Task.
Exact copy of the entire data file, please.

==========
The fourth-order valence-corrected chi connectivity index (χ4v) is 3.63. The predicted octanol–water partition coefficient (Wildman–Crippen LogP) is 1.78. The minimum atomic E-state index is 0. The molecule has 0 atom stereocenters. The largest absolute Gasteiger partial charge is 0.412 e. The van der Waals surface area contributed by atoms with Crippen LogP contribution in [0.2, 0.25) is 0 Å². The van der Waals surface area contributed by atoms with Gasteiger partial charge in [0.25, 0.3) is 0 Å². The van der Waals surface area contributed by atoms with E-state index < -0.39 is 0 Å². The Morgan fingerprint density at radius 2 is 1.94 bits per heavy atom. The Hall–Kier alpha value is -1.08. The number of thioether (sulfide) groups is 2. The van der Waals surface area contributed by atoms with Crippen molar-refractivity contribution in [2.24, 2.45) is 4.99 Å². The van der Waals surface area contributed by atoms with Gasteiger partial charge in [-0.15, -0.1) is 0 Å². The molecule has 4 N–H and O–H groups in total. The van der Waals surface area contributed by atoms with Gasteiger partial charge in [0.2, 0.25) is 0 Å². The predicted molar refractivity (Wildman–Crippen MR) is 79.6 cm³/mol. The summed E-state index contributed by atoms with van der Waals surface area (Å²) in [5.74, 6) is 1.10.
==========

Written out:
The fourth-order valence-corrected chi connectivity index (χ4v) is 3.63. The predicted octanol–water partition coefficient (Wildman–Crippen LogP) is 1.78. The minimum atomic E-state index is 0. The molecule has 0 atom stereocenters. The largest absolute Gasteiger partial charge is 0.412 e. The van der Waals surface area contributed by atoms with Crippen LogP contribution in [0.2, 0.25) is 0 Å². The van der Waals surface area contributed by atoms with Gasteiger partial charge in [0.25, 0.3) is 0 Å². The van der Waals surface area contributed by atoms with E-state index < -0.39 is 0 Å². The Morgan fingerprint density at radius 2 is 1.94 bits per heavy atom. The Hall–Kier alpha value is -1.08. The number of thioether (sulfide) groups is 2. The van der Waals surface area contributed by atoms with Crippen molar-refractivity contribution in [2.24, 2.45) is 4.99 Å². The van der Waals surface area contributed by atoms with Gasteiger partial charge in [-0.15, -0.1) is 0 Å². The molecule has 4 N–H and O–H groups in total. The van der Waals surface area contributed by atoms with Gasteiger partial charge in [0.2, 0.25) is 0 Å². The predicted molar refractivity (Wildman–Crippen MR) is 79.6 cm³/mol. The summed E-state index contributed by atoms with van der Waals surface area (Å²) in [5.74, 6) is 1.10.